“Someone You Love,” the latest film from Danish filmmaker Pernille Fischer Christensen, centers on the complicated, though universal issue of family, and everything that that entails — love, heartbreak and hope. Even for someone who seems to have a charmed life, you can’t escape family, and the responsibilities, joys, and drama along with it.
Thomas Jacob (Mikael Persbrandt) is an aging rockstar, slipping into his quieter older years as gracefully as he can. He’s got a highly controlled, comfortably appointed set up in Denmark (he’s in from LA) where he’s recording new material with his long time collaborator Molly (Trine Dryholm). He’s got this kind of controlled set up because he’s a recovering addict, his only leftover vice a penchant for smokes (and the nicotine stained voice to match). The women in his life, his manager Kate, his housekeeper, Molly, all create an easy, affectionate and stress-free atmosphere for him, though there’s one woman in his life who can rattle his cage — his daughter, Julia (Birgitte Hjort Sørensen).
He tries to placate her, and his grandson Noa (Sofus Rønnov), with money, but one day she shows up needing more than that. Julia’s inherited her father’s issue with substances, and her job is sending her to rehab for six weeks. She’s got no one to leave Noa with except for him, and suddenly Thomas becomes the kind of hands-on caretaker he never was or expected to be.
Thomas falls into an easy companionship and grandfatherly role with Noa, teaching him guitar, sharing laughs and snowball fights. However, though he excels when it’s easy, he fails when it’s hard, and all too soon, he and Noa have to face a life-altering event, causing Thomas to run, hide and avoid his problems, a technique that would have been easier for him back in his drinking days, but now that he’s clear-eyed, prove excruciating.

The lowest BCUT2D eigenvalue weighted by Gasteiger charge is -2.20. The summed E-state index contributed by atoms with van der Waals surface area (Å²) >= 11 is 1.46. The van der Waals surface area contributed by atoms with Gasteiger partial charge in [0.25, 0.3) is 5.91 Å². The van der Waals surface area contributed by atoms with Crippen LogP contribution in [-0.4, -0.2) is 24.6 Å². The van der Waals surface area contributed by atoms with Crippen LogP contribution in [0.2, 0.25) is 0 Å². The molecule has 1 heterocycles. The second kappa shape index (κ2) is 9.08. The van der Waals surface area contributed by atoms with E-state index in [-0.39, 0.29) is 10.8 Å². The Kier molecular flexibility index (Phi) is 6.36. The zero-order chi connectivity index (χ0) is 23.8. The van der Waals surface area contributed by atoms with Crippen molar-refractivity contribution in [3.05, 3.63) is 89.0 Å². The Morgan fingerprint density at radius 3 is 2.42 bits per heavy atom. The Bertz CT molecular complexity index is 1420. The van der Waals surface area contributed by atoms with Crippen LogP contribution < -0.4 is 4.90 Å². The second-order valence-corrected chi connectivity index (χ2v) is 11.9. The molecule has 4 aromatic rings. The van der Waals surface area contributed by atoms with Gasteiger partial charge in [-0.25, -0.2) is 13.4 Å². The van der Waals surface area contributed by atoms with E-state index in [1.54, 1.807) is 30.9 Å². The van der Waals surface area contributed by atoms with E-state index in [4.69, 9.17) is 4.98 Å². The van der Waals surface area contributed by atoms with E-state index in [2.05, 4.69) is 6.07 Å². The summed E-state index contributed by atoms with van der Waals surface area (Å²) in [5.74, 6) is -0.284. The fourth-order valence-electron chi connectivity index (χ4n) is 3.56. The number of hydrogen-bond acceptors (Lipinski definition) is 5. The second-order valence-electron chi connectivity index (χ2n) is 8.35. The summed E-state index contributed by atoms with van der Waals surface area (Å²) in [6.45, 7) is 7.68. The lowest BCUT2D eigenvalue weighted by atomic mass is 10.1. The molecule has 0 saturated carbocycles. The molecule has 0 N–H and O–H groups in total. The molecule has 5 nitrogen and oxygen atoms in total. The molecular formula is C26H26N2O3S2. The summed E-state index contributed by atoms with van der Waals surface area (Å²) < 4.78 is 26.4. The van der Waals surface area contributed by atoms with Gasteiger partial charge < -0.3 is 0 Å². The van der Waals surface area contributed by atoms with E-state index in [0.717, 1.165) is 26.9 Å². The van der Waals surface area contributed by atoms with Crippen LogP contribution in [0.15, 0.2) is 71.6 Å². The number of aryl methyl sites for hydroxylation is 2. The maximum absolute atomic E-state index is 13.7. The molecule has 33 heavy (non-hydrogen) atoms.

Persbrandt’s performance as Thomas is compelling in that he perfectly embodies the slowing down but still magnetic rock star; a man who has regained his composure and control, though turmoil still bubbles just below the surface. When that emotion and anger breaks through, it’s startling; sharp and explosive, rattling him as much as it does us or the people around him. His steely ice-blue gaze is matched, unwavering, by Rønnov, as Noa, refusing to look away or let the one adult he can depend on off the hook. Their looks at each other drive much of their relationship, where they don’t vocalize much, saying almost everything with their eyes.
The cinematography is naturalistic, never intruding too far on the personal story, just capturing the cool natural beauty of Denmark in winter, and the lavish home in which Thomas has settled. When everything in the film seems cool and still, the flashes of human emotion spark and crackle on screen, the ebb and flow of the drama infrequently, but powerfully breaking the surface.
A nice counterpoint to the heavy material and measured pace is the music that Thomas is recording with Molly — earthy, ethereal, otherworldly but also deeply familiar. Persbrandt’s voice and style is reminiscent of Leonard Cohen, and you can see that in performance is when Thomas lets his guard down, feels happy and at ease.
A resonant story of family struggles, personal choice, and doing the right thing, all the the themes hit home with viewers at the Los Angeles Film Festival, where “Someone You Love” won the Audience Award for International Feature. There’s no doubt that with these universal themes, finely executed, and a strong performance by Persbrandt, that the film will continue to resonate. [B+]